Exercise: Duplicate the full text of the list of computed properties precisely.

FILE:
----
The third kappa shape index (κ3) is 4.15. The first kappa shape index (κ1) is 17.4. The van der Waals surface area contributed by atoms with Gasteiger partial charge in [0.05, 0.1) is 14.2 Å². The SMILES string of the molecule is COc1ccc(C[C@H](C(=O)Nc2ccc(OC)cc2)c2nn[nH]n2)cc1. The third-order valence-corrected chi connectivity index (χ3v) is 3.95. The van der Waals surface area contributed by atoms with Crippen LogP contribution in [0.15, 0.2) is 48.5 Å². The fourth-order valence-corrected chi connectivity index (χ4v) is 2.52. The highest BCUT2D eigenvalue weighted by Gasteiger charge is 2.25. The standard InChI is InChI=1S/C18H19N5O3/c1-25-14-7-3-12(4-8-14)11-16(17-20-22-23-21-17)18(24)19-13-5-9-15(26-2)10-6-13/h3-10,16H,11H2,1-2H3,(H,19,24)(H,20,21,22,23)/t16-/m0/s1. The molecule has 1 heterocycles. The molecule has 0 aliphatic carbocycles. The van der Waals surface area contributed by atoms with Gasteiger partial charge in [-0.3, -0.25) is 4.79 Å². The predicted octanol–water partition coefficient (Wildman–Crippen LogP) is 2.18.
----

The third kappa shape index (κ3) is 4.15. The first kappa shape index (κ1) is 17.4. The van der Waals surface area contributed by atoms with Gasteiger partial charge in [0.05, 0.1) is 14.2 Å². The SMILES string of the molecule is COc1ccc(C[C@H](C(=O)Nc2ccc(OC)cc2)c2nn[nH]n2)cc1. The third-order valence-corrected chi connectivity index (χ3v) is 3.95. The van der Waals surface area contributed by atoms with Crippen LogP contribution in [0.15, 0.2) is 48.5 Å². The fourth-order valence-corrected chi connectivity index (χ4v) is 2.52. The highest BCUT2D eigenvalue weighted by Gasteiger charge is 2.25. The standard InChI is InChI=1S/C18H19N5O3/c1-25-14-7-3-12(4-8-14)11-16(17-20-22-23-21-17)18(24)19-13-5-9-15(26-2)10-6-13/h3-10,16H,11H2,1-2H3,(H,19,24)(H,20,21,22,23)/t16-/m0/s1. The molecule has 1 heterocycles. The molecule has 0 aliphatic carbocycles. The van der Waals surface area contributed by atoms with Gasteiger partial charge in [-0.3, -0.25) is 4.79 Å². The predicted octanol–water partition coefficient (Wildman–Crippen LogP) is 2.18.